Tikki Tikki Tembo retells a popular Chinese folktale that has enchanted readers for generations—the adventures of a firstborn son and his younger brother.
Rosanne A. Brown discusses her debut novel, A SONG OF WRAITHS AND RUIN—already on the New York Time’s Bestseller list!
An intricately detailed and enormously entertaining read, A SONG OF WRAITHS AND RUIN will endlessly entertain teens and adults alike.
The Shadow in the Moon, by Christina Matula, is a unique blend of traditional folklore and contemporary customs brings the Chinese Mid-Autumn Festival to life.
Readers that enjoy more traditional tales, such as Laura Ingalls Wilder’s “Little House Books”, and stories that embody magical realism, will certainly be swept up by this gently weaved saga steeped in folklore and the Icelandic frontier.
Bone Jack by Sara Crowe is not only a wonderful ghost story, but also an insightful portrayal of how folklore and superstition can trouble the human soul.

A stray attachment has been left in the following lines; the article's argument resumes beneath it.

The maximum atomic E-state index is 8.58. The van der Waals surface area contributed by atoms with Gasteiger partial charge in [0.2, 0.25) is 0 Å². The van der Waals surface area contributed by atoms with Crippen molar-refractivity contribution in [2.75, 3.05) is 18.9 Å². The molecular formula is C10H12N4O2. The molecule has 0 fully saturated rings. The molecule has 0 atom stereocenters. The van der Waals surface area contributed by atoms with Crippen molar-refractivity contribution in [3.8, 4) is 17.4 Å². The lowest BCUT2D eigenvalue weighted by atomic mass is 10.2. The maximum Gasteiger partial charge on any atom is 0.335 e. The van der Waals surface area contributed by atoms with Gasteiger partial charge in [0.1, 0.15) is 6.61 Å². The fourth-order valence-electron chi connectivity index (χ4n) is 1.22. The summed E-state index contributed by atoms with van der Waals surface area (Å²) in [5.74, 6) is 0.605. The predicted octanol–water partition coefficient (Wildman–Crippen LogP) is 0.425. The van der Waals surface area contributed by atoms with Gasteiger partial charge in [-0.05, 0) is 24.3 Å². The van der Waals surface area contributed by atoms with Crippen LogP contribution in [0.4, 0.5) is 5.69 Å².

Ginger Nielson tells a soothing folktale set deep in the forest. When Little Bear asks, “Where did the stars come from?” Mother Bear leans in closely to share a Native American legend from “the far, far north.”
Everyone’s taste is different, of course, but my favorite fairy tales are ones that are irreducibly strange. When I was drafting my new novel, The Glass Casket, I kept thinking back to the fairy tales that appealed to me as a child. They were often lesser-known Grimm tales, the ones that had not been sanitized—their strangeness muted by a series of cheerful bowdlerizations.
We are so happy to share this Noodle.org graphic featuring fabulous book suggestions from brilliant librarian Betsy Bird.